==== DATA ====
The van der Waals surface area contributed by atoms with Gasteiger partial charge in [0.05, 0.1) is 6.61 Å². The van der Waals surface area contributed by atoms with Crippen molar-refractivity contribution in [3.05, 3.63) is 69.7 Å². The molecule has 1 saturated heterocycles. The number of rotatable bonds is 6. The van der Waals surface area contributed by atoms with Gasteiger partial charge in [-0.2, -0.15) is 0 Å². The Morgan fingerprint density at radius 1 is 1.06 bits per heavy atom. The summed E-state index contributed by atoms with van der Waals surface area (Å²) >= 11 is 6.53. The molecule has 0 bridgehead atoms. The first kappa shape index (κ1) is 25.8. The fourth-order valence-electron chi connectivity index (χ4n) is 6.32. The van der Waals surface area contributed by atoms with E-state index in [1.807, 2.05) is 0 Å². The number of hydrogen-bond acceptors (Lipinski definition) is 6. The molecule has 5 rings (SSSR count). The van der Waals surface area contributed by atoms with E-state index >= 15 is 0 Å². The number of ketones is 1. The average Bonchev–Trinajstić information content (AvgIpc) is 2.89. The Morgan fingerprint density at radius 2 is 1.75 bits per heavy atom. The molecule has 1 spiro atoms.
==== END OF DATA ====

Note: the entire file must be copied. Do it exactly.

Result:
The van der Waals surface area contributed by atoms with Gasteiger partial charge in [0.05, 0.1) is 6.61 Å². The van der Waals surface area contributed by atoms with Crippen molar-refractivity contribution in [3.05, 3.63) is 69.7 Å². The molecule has 1 saturated heterocycles. The number of rotatable bonds is 6. The van der Waals surface area contributed by atoms with Gasteiger partial charge in [-0.2, -0.15) is 0 Å². The Morgan fingerprint density at radius 1 is 1.06 bits per heavy atom. The summed E-state index contributed by atoms with van der Waals surface area (Å²) >= 11 is 6.53. The molecule has 0 bridgehead atoms. The first kappa shape index (κ1) is 25.8. The fourth-order valence-electron chi connectivity index (χ4n) is 6.32. The van der Waals surface area contributed by atoms with E-state index in [1.807, 2.05) is 0 Å². The number of hydrogen-bond acceptors (Lipinski definition) is 6. The molecule has 5 rings (SSSR count). The van der Waals surface area contributed by atoms with E-state index >= 15 is 0 Å². The number of ketones is 1. The average Bonchev–Trinajstić information content (AvgIpc) is 2.89. The Morgan fingerprint density at radius 2 is 1.75 bits per heavy atom. The molecule has 1 spiro atoms.